Exegete, born at Gubbio, Umbria, 1496; died at Venice, 1549. At the age of seventeen he entered the order of the Canons Regular of the Lateran at Gubbio, and in 1525 he was made director of the library of Cardinal Grimani at Venice. In 1530 he became prior of the canons of Reggio and shortly after at Gubbio. Early in 1538 he was appointed Bishop of Kisamos in Crete by Paul III, who also made him director of the Vatican Library on 27 Oct. of the same year, but in the latter capacity Steuco did not accomplish much (Pastor, "Geschichte Pauls III," Freiburg, 1909, p. 738). In 1547 Paul III sent him as legate to the Tridentine Council, which had been transferred to Bologna, and he died on his way back to Rome. He was a man of varied talents, well versed in history, philosophy, and theology, and had a fair mastery of Greek and Hebrew. His works, chiefly exegetical, were edited in three volumes by Ambrogio Morando (Paris, 1578; Venice, 1591 and 1601).
TIRABOSCHI, Storia della Letteratura Italiana, VII, I, 396-400; WILLMANN, Gesch. des Idealismus, III (Brunswick, 1897), 170-77; HURTER, Nomenclator.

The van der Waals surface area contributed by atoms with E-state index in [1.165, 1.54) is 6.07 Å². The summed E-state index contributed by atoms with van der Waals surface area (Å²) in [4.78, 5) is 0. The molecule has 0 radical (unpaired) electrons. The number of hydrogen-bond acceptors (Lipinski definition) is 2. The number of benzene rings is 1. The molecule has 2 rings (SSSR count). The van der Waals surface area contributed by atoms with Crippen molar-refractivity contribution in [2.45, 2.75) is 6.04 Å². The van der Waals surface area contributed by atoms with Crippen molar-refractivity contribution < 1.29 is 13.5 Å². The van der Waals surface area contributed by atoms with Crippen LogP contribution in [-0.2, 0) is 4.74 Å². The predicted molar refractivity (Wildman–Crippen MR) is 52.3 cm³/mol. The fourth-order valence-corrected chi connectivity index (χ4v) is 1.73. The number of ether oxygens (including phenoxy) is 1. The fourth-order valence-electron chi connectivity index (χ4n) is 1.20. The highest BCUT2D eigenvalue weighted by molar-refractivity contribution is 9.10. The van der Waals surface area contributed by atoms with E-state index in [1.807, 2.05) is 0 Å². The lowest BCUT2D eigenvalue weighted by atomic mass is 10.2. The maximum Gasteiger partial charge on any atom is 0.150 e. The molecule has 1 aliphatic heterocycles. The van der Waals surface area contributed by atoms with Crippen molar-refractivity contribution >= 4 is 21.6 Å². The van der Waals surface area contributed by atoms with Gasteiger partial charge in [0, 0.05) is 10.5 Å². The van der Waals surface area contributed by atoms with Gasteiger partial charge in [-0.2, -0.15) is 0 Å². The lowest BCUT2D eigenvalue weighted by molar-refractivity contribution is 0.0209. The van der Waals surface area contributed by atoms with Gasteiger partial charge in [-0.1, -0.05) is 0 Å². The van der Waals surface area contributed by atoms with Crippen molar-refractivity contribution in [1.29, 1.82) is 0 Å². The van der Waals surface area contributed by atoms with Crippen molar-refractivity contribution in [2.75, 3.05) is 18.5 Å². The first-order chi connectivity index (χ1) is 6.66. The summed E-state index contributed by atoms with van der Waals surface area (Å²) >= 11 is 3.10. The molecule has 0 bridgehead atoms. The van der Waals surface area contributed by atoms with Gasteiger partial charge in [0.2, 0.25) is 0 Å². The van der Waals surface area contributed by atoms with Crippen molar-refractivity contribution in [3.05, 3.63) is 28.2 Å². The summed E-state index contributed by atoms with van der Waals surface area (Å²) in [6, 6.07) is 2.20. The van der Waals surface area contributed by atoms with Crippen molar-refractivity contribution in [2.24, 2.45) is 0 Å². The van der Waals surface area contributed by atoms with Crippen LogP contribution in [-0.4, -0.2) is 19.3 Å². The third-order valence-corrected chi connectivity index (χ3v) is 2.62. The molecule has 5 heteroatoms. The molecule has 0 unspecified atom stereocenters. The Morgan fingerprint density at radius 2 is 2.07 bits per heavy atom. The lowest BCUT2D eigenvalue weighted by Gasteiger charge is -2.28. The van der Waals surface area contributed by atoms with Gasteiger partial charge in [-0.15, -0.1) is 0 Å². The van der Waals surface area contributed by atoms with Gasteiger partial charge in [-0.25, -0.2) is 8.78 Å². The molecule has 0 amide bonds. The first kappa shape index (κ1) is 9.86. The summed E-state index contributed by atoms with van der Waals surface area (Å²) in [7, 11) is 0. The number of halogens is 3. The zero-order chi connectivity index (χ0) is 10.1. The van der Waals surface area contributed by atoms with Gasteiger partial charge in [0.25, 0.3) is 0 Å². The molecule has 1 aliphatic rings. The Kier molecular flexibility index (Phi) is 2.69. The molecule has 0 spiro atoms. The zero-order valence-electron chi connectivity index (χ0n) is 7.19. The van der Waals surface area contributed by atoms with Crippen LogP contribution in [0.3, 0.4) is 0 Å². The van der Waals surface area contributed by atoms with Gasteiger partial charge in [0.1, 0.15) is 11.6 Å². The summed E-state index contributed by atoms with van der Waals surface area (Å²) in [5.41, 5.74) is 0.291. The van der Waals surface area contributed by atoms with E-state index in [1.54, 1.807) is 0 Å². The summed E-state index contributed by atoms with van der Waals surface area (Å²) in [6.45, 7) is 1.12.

APA citation. (1912). Agostino Steuco. In The Catholic Encyclopedia. New York: Robert Appleton Company. http://www.newadvent.org/cathen/14292b.htm
MLA citation. "Agostino Steuco." The Catholic Encyclopedia. Vol. 14. New York: Robert Appleton Company, 1912. <http://www.newadvent.org/cathen/14292b.htm>.
Transcription. This article was transcribed for New Advent by Douglas J. Potter. Dedicated to the Immaculate Heart of the Blessed Virgin Mary.
Ecclesiastical approbation. Nihil Obstat. July 1, 1912. Remy Lafort, S.T.D., Censor. Imprimatur. +John Cardinal Farley, Archbishop of New York.
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